Mesh-like utensils are common in both home and commercial kitchens. The size of the mesh’s grid or “holes” determines what it can be used for, and it also changes what we call it. The shape seems to be less important for its name.
Thus, a device with a very small mesh grid might be called a sieve or sifter. Larger holes make it a strainer. One with larger holes still might be called a skimmer.
Café Reconcile in New Orleans calls this large-mesh utensil a “spider”. That name is also used for a common Chinese utensil used in wok cooking. In that case the very open weave of the mesh looks vaguely like a spider’s web. Many restaurant supply stores will call this a skimmer.
“Skimmer” may be misleading here since its use seems to be mostly to lift cooked food from hot water or hot oil, rather than, say, skim the surface of a broth or stock.
The size of this utensil hints at its commercial use for large pots and restaurant-sized fryers. A slotted spoon would work fine for most home use. The advantage of such spider/skimmers, however, is that the larger mesh grid allows the liquid to drain off very quickly so the food dries quickly and there is less chance of splashing hot liquid on the cook.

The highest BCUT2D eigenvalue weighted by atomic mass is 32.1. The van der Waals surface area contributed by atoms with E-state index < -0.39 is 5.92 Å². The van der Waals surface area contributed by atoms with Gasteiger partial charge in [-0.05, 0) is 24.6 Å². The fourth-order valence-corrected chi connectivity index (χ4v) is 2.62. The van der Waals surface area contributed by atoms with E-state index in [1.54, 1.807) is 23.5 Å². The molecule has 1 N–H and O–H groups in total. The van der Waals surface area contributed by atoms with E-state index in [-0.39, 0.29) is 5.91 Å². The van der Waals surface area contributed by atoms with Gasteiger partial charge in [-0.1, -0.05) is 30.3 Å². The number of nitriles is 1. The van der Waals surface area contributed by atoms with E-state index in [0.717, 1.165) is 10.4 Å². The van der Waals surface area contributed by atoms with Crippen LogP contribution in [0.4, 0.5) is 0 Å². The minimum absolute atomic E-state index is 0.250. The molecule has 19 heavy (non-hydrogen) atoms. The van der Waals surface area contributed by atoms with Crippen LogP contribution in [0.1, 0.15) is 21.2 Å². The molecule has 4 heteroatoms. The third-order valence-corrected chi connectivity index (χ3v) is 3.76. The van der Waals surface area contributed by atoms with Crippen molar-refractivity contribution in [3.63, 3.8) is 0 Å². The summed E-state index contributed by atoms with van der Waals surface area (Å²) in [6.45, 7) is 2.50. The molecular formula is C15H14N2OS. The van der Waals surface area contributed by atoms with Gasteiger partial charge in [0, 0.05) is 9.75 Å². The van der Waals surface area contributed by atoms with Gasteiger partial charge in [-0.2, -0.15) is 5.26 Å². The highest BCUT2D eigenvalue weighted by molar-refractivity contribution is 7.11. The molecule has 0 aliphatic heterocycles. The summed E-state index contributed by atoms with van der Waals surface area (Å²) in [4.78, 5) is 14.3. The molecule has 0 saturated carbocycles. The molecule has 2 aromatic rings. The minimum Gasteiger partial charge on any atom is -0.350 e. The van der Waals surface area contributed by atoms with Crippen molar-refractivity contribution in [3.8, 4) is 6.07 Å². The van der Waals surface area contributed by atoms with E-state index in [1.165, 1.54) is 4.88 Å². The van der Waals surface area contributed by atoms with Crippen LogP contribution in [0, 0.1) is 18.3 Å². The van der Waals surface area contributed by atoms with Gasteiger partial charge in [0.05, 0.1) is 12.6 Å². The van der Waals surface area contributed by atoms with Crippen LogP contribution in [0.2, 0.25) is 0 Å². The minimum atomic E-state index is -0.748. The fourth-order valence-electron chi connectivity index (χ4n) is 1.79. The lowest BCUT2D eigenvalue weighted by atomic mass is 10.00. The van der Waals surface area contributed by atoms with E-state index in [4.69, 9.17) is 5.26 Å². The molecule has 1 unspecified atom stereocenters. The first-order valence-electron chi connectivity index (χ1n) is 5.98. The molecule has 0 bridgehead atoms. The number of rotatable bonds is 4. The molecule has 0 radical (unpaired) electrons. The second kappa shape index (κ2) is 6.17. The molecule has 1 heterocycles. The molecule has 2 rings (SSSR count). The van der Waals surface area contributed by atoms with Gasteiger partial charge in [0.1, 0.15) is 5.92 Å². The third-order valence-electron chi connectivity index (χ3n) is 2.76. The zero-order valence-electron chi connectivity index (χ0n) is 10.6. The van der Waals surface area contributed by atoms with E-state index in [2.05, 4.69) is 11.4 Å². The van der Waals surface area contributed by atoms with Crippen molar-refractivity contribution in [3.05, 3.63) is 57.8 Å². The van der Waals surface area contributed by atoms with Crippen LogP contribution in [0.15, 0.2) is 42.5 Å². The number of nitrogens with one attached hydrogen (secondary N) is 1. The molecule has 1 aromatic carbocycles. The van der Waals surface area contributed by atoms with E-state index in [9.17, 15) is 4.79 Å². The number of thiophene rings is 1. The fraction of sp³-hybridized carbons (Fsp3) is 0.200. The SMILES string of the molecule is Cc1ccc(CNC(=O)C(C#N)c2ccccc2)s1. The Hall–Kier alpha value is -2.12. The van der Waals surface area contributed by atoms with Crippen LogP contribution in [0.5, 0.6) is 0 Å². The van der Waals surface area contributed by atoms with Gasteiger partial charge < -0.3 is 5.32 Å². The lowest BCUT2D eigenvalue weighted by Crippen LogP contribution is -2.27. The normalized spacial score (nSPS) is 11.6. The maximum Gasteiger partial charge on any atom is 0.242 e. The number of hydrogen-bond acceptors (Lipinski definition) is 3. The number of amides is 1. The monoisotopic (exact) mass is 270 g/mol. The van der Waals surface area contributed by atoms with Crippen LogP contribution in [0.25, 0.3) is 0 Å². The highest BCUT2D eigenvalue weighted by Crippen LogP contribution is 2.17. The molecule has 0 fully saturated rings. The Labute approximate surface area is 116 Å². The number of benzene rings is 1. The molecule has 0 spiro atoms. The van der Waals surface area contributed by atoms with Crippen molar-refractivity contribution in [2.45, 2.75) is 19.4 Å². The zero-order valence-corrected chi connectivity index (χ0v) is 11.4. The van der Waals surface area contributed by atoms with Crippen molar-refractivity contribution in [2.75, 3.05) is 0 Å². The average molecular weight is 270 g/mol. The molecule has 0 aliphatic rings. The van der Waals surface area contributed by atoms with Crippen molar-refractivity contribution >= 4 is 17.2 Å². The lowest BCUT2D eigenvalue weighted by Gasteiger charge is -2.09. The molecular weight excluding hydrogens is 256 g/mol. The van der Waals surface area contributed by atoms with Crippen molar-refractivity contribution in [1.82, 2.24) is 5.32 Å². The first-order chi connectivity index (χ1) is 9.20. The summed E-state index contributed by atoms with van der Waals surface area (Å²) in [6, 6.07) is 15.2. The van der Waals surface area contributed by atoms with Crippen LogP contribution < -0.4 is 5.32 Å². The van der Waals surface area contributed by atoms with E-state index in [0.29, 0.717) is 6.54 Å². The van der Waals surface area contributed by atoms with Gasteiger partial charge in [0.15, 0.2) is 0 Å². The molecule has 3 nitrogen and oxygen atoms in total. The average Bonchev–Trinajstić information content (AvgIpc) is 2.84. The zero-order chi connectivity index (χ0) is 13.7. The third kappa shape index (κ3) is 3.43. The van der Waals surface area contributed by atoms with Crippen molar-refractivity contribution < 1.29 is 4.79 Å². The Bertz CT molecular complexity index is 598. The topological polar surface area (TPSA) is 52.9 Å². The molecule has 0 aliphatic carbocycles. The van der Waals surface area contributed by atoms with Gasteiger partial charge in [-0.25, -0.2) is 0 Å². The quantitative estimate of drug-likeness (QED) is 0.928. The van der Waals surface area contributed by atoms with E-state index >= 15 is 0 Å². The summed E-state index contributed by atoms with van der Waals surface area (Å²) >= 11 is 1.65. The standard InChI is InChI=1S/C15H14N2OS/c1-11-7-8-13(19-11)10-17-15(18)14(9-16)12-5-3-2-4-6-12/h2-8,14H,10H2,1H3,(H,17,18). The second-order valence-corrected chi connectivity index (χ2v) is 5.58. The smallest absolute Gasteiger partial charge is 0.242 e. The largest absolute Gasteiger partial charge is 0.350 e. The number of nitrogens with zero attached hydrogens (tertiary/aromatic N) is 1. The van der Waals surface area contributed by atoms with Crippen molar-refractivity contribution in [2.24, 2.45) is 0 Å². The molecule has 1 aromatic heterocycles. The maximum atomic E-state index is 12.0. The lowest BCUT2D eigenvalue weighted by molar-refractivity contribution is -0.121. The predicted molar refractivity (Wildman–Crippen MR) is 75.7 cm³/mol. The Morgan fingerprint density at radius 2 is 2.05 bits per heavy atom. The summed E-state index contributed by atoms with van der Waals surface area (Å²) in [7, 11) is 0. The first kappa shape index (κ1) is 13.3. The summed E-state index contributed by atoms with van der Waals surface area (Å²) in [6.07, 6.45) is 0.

In their own way, these utensils have a elegance that makes them look good hanging on a utensil rack. While you may not use a spider often, its utility makes it nice to have around when you need it.
Our Rating: For its relatively limited use, it’s worth having, especially for frying purposes.
Design: A long handle is a good idea to keep back from the hot liquid. Good stainless steel is essential.
Originality: These are standard designs. You can get square ones if you like that shape better, but round ones fit round pots better.
Practicality: Slotted spoons will work for this task, but spiders allow quicker draining, especially important with frying.